J.W. Mensink, R.A. Pol, W.N. Nijboer, J. de Jonge, K.M. Ooms - de Vries, M. van der Jagt, M.C.G. van de Poll, I.P.J. Alwayn, A.E. Braat
Thursday 14 march 2019
13:31 - 13:33h at Tropentheater
Categories: Klinisch/Basaal, Parallelsessie
Parallel session: Parallelsessie XV – Basaal / Klinisch 2
Background: To increase the number of suitable organs for transplantation, it is current practice to include extended criteria donors. By extending age criteria, not only organ quality decreases but the risk of malignancy increases. Our aim was to analyze the effect of a preoperative computed tomography (CT) scan on identifying malignancies and to perform a systematic literature search on radiologic screening of potential post-mortem donors.
Methods: We included all patients reported as post-mortem organ donor in the Netherlands between January 1st, 2013 and December 31st, 2016. Donor reports were analyzed to identify results of radiologic investigations or (suspected) malignancies found during MOD procedures. We compared findings between the conventional donor screening protocol and donor screening including a CT-scan. Studies were excluded for our systematic review if they were not describing post-mortem donor screening by imaging or if they were not available in English.
Results: Chest or abdominal CT-scans were performed in 17% and 18% of the 1375 reported donors respectively. Screening by chest CT-scan versus chest X-ray resulted in 1.3% and 0.2% thoracic malignancies found respectively. During MOD procedures no thoracic malignancies were found in patients screened by chest CT compared to 0.2% malignancies in the chest X-ray group. Screening by abdominal CT-scan resulted in 0.4% malignancies, compared to 0.1% in the abdominal ultrasound (US) group. During MOD procedures, 0.8% and 1.6% malignancies were found in the abdominal CT-scan and US groups respectively. Based on selection criteria 3 articles were further analyzed. Two prospective cohort studies evaluated CT-scanning in post-mortem donor screening. The studies reported in 8% and 11% of the cases a (possible) malignancy and in 4% and 11% of the cases the MOD procedure was cancelled because of an active malignancy. The third study evaluated diagnostic imaging of potential lung donors and its clinical relevance. In 7% of the patients a (possible) malignancy was reported.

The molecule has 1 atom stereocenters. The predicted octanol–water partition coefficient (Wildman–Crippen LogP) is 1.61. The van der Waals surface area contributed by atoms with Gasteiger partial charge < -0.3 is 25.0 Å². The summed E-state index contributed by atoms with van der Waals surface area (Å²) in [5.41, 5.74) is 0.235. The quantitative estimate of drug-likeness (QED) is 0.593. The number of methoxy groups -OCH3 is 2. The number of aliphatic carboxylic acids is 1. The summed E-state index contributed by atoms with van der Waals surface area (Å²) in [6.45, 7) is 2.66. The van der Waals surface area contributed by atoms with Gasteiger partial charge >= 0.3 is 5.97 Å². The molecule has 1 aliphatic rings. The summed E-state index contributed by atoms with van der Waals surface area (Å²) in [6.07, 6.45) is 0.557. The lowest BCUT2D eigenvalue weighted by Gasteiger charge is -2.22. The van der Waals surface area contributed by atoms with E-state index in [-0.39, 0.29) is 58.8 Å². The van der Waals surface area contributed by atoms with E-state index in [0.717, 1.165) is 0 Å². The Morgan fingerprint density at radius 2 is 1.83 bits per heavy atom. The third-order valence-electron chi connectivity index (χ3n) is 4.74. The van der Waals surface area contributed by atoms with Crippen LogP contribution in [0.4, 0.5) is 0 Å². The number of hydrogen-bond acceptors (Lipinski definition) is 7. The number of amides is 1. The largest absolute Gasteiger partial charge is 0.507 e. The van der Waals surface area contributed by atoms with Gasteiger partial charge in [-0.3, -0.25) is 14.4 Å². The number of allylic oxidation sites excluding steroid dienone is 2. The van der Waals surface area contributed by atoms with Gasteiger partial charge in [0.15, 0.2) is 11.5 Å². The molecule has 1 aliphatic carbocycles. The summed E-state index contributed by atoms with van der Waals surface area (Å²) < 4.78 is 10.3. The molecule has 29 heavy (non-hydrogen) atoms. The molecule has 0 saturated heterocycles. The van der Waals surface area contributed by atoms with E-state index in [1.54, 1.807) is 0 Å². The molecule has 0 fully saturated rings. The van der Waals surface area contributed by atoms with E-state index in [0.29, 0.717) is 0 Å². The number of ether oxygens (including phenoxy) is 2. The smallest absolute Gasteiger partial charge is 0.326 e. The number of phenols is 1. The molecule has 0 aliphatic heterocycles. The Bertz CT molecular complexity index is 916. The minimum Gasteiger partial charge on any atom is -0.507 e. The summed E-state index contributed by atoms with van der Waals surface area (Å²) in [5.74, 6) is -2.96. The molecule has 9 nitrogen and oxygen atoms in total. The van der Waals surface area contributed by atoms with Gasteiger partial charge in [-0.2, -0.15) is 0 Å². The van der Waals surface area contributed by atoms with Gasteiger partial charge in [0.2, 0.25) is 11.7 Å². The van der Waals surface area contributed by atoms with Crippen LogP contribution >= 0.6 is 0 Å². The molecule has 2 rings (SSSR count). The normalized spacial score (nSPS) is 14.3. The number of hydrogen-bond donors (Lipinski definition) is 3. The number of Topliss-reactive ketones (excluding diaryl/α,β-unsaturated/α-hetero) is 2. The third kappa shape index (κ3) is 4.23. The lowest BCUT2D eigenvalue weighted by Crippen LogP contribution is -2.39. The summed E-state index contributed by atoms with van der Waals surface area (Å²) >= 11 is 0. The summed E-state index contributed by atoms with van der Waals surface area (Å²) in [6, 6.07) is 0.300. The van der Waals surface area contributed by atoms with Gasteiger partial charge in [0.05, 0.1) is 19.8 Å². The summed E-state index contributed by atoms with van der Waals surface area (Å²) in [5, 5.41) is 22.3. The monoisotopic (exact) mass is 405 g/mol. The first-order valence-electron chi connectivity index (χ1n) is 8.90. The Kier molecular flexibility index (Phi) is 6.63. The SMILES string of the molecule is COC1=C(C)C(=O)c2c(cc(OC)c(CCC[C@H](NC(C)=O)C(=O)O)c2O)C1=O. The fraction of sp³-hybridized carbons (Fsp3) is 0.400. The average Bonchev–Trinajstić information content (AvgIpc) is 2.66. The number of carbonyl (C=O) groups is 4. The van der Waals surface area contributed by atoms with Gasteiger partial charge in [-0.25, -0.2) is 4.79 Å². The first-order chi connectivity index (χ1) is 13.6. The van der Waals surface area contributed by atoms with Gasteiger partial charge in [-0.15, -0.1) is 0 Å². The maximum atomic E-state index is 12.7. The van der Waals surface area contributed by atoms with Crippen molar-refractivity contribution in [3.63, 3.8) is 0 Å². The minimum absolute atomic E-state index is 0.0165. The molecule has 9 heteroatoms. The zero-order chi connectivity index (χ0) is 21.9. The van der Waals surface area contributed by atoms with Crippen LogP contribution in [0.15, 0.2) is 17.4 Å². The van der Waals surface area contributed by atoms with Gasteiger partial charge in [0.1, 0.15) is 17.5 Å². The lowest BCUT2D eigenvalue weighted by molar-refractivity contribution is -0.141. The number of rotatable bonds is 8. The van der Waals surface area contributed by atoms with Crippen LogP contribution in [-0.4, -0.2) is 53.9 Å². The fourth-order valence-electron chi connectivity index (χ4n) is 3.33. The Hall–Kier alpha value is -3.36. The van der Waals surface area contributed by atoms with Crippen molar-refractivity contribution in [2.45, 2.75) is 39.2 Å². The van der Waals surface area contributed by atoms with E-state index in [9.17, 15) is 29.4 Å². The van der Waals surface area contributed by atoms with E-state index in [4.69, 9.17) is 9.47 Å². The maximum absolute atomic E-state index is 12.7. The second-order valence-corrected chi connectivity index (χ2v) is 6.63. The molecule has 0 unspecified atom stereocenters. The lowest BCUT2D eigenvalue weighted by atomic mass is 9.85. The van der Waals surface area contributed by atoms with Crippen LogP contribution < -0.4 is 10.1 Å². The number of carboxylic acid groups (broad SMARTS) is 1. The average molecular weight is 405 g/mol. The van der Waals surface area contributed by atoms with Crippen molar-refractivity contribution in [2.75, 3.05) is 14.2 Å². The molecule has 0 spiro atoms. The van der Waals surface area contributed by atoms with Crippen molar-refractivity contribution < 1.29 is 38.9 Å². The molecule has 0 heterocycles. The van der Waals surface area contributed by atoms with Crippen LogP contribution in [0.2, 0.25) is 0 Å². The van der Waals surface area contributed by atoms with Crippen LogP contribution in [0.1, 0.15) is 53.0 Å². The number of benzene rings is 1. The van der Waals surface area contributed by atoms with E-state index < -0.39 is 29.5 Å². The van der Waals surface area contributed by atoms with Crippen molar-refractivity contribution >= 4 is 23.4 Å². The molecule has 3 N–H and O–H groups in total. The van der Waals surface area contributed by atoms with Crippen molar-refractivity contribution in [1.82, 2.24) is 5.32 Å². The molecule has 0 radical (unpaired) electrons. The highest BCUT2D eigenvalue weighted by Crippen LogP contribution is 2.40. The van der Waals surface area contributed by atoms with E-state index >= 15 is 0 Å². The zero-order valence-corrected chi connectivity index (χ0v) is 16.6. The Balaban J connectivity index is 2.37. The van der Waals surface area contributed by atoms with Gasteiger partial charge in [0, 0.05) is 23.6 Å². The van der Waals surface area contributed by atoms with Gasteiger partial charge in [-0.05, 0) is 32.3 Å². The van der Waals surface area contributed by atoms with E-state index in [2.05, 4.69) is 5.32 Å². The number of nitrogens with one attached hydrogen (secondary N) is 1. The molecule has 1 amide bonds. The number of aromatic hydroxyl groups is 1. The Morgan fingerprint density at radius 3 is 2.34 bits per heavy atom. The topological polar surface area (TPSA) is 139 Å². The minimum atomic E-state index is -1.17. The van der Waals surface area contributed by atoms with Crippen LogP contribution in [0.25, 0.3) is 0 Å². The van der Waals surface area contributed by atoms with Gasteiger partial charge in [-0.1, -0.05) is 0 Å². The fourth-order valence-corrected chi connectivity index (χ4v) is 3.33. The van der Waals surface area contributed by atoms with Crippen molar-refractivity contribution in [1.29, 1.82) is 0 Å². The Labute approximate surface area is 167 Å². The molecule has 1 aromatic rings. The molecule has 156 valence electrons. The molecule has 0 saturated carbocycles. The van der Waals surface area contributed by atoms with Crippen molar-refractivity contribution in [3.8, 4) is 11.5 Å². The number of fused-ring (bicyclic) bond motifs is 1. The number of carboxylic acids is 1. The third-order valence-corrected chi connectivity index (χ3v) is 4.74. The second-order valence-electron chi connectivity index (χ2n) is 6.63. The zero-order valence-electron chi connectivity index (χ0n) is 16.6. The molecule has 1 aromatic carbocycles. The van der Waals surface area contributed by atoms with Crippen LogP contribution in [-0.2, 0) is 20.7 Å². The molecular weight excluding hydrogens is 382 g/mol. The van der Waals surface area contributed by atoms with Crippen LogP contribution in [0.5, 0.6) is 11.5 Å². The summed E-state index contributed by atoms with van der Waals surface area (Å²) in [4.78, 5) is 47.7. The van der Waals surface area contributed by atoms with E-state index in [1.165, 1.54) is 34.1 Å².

Conclusions: CT-scanning decreased the percentages of perioperative detection of tumors, from 0.2% to 0% for thoracic imaging and from 1.6% to 0.8% for abdominal imaging. Another possible advantage of extended screening is to enhance the pre-operative planning by providing additional information on (aberrant) anatomy. In conclusion, it could decrease the risk of donor derived malignancies and prevent about 2-3 unnecessary MOD procedures per year in the Netherlands.